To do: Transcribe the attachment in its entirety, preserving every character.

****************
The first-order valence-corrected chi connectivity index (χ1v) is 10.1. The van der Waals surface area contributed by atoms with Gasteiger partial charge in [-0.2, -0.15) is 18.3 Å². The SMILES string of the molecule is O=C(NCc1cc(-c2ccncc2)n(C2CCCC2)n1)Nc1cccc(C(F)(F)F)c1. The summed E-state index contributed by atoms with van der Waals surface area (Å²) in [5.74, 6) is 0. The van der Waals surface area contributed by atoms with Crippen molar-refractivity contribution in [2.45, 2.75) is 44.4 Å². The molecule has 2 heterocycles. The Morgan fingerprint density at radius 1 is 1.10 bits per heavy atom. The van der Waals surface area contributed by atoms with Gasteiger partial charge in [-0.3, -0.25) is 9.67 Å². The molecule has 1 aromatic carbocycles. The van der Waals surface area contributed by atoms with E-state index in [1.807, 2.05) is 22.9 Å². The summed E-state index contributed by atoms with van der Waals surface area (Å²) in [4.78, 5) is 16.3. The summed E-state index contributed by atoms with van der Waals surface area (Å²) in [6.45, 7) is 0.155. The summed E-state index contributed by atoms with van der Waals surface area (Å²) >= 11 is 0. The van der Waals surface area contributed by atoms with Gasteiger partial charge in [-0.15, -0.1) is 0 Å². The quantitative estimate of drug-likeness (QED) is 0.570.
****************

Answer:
The first-order valence-corrected chi connectivity index (χ1v) is 10.1. The van der Waals surface area contributed by atoms with Gasteiger partial charge in [-0.2, -0.15) is 18.3 Å². The SMILES string of the molecule is O=C(NCc1cc(-c2ccncc2)n(C2CCCC2)n1)Nc1cccc(C(F)(F)F)c1. The summed E-state index contributed by atoms with van der Waals surface area (Å²) in [5.74, 6) is 0. The van der Waals surface area contributed by atoms with Crippen molar-refractivity contribution in [2.45, 2.75) is 44.4 Å². The molecule has 2 heterocycles. The Morgan fingerprint density at radius 1 is 1.10 bits per heavy atom. The van der Waals surface area contributed by atoms with Gasteiger partial charge in [-0.3, -0.25) is 9.67 Å². The molecule has 1 aromatic carbocycles. The van der Waals surface area contributed by atoms with E-state index in [1.807, 2.05) is 22.9 Å². The summed E-state index contributed by atoms with van der Waals surface area (Å²) in [4.78, 5) is 16.3. The summed E-state index contributed by atoms with van der Waals surface area (Å²) in [6.45, 7) is 0.155. The summed E-state index contributed by atoms with van der Waals surface area (Å²) >= 11 is 0. The van der Waals surface area contributed by atoms with Gasteiger partial charge in [-0.15, -0.1) is 0 Å². The quantitative estimate of drug-likeness (QED) is 0.570.